A Difficult Choice
Medical centers are rushing to turn nuclear particle accelerators, formerly used only for exotic physics research, into the latest weapons against cancer.
Some experts say the push reflects the best and worst of the nation’s market-based health care system, which tends to pursue the latest, most expensive treatments — without much evidence of improved health — even as soaring costs add to the nation’s economic burden. [Emphasis added]
Is proton therapy simply an expensive fad? Well, apparently not. Traditional radiation therapy tends to be like the scatter shot of a shot gun shell: the x-rays used attack healthy tissue surrounding the tumor as well as the tumor itself. Proton therapy, on the other hand, is far more precise and most of the beam can be guided to the tumor itself. So what's the problem? Well, first of all there's the expense. Building a center to house one of the devices and the device itself tends to cost in the $100 million range. That's just the initial investment. To cover that kind of expense, the therapy has to be used and used a lot. Then there's the efficacy of the treatment.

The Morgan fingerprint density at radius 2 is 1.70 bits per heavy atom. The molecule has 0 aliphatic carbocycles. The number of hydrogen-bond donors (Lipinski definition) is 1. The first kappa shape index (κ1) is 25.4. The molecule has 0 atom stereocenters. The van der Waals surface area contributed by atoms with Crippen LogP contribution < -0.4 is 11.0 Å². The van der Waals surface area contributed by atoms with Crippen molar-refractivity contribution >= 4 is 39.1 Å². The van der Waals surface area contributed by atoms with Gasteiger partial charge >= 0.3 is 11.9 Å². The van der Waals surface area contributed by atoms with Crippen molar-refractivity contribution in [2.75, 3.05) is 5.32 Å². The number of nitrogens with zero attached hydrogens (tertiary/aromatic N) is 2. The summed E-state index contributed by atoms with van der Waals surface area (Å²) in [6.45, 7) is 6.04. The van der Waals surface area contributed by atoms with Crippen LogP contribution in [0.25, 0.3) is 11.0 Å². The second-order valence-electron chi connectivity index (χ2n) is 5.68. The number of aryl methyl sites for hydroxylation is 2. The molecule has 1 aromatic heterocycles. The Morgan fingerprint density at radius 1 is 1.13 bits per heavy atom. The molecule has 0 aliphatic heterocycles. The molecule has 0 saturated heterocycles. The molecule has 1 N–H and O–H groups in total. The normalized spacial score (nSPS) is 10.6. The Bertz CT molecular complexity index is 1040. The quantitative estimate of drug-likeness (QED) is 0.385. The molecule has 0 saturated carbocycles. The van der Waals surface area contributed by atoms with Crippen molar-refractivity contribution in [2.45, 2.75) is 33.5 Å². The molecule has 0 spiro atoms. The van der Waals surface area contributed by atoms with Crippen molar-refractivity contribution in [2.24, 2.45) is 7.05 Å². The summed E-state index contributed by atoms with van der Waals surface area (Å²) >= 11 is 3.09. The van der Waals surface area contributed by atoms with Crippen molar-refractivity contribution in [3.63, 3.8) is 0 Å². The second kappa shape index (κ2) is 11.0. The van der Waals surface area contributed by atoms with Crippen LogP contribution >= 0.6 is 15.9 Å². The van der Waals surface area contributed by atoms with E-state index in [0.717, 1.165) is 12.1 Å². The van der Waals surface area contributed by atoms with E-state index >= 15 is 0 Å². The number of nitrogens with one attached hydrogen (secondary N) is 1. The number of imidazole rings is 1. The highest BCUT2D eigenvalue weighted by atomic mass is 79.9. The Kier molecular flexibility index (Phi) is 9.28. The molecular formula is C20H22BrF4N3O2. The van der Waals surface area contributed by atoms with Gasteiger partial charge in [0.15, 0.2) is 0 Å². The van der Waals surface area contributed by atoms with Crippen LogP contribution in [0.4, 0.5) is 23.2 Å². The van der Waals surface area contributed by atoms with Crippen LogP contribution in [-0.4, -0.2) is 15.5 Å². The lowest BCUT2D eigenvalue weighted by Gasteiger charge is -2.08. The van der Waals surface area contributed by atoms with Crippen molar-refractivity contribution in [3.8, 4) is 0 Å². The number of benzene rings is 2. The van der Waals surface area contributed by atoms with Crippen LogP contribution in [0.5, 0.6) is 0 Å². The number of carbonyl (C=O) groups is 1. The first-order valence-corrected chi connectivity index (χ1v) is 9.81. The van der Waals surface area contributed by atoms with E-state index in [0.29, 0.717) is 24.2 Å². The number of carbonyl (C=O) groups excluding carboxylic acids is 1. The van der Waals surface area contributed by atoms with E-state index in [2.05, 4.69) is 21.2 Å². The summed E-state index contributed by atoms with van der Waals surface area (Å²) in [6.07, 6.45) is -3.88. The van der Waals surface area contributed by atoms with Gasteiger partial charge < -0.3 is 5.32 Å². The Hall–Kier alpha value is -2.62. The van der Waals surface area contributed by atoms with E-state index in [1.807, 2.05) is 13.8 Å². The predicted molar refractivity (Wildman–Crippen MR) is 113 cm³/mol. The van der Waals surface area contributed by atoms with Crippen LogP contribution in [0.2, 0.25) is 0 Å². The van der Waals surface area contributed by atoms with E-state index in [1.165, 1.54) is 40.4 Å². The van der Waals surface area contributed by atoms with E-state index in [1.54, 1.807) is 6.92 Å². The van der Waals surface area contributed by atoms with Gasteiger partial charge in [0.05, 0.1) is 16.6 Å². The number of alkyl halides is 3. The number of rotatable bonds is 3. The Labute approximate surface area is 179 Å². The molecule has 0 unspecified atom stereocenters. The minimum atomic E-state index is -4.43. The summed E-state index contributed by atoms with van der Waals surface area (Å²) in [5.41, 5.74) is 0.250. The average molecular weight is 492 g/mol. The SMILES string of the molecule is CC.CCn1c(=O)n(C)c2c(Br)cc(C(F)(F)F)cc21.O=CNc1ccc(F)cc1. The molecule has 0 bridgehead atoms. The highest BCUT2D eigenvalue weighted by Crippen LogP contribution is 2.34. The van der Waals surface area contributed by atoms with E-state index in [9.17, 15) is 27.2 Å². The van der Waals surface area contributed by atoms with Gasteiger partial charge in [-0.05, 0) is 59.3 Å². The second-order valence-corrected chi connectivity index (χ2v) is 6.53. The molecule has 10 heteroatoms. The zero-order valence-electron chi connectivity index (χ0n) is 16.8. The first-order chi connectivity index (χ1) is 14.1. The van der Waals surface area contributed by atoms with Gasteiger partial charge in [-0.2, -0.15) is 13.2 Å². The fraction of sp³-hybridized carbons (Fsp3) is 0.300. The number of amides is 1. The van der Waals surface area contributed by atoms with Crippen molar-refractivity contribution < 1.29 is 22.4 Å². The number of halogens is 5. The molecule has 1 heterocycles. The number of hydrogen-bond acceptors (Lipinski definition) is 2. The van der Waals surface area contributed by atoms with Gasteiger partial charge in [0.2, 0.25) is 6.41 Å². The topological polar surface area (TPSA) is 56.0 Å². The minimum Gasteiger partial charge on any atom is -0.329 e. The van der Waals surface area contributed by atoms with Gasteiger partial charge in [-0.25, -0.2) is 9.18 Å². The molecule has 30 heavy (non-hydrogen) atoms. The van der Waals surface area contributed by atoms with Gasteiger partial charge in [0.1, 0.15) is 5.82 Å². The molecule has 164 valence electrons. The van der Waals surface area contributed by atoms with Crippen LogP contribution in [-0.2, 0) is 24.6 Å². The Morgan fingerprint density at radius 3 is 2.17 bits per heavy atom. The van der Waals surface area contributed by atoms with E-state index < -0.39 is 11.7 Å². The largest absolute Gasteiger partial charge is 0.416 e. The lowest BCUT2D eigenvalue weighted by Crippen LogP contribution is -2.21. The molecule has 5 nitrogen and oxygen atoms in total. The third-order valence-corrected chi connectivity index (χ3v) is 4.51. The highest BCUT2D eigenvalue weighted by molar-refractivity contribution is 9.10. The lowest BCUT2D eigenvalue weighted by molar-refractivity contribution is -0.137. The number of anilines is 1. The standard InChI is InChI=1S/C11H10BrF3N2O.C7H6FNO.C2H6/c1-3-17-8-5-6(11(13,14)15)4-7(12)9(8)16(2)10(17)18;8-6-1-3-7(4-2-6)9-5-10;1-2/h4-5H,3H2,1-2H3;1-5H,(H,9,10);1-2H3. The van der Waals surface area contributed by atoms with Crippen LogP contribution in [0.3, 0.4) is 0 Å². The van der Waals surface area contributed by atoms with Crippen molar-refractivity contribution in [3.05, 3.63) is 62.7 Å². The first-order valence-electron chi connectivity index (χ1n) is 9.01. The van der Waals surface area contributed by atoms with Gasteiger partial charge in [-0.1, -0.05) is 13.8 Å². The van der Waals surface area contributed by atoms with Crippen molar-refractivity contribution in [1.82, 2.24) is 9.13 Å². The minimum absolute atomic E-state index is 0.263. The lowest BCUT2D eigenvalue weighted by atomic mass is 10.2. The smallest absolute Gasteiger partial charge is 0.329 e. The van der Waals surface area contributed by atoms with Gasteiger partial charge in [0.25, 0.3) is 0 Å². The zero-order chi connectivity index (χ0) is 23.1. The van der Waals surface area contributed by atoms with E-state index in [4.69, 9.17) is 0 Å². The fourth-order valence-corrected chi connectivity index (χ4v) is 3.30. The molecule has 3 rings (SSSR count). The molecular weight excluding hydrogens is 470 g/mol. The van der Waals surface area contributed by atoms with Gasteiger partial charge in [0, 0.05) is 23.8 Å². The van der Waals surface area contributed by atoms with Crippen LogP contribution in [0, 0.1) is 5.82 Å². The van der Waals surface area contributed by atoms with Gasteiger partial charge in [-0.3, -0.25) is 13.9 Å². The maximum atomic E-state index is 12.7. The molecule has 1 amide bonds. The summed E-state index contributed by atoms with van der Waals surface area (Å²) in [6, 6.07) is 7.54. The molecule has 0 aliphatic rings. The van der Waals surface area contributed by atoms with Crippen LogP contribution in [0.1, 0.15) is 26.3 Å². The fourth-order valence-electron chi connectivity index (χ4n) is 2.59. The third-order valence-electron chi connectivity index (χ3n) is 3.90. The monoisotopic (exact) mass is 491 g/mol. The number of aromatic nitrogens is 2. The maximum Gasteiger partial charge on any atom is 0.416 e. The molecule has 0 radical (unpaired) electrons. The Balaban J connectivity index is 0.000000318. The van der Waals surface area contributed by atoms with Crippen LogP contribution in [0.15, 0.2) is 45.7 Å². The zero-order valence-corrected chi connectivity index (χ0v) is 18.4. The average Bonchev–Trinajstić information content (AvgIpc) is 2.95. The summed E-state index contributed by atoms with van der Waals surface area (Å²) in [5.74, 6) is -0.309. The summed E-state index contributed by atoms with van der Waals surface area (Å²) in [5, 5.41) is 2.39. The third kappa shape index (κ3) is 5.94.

Once hospitals have made such a huge investment, experts like Dr. Zietman say, doctors will be under pressure to guide patients toward proton therapy when a less costly alternative might suffice. ...
Dr. Zietman said that while protons were vital in treating certain rare tumors, they were little better than the latest X-ray technology in dealing with prostate cancer, the common disease that many proton centers are counting on for business.
“You can scarcely tell the difference between them except in price,” he said. Medicare pays about $50,000 to treat prostate cancer with protons, almost twice as much as with X-rays. ...
An economic analysis by researchers at Fox Chase Cancer Center in Philadelphia found that proton treatment would be cost-effective for only a small subset of prostate cancer patients. [Emphasis added]
And that's the dilemma. The new therapy is much more effective than traditional radiation therapy for spinal, head, and child tumors, but those are rare. Does the cost-effective analysis then mean we shouldn't have the new technology? That hardly seems fair to those who would get the benefit of the treatment.
Unfortunately, like new prescription medicines that are only marginally an improvement over the last generation's offering, doctor's too often feel compelled to use the latest formulation, especially if their patients are demanding it.
Limiting the number of such centers might be the answer. For example, Southern California has such a center at Loma Linda. Does it also need one at Hungtington Memorial, County-USC, and Cedars-Sinai? If the treatment is limited to just those tumors it works on, will there still be waiting lists?
I'm not sure. Like I suggested, it's a dilemma, a difficult choice.
Labels: Health Care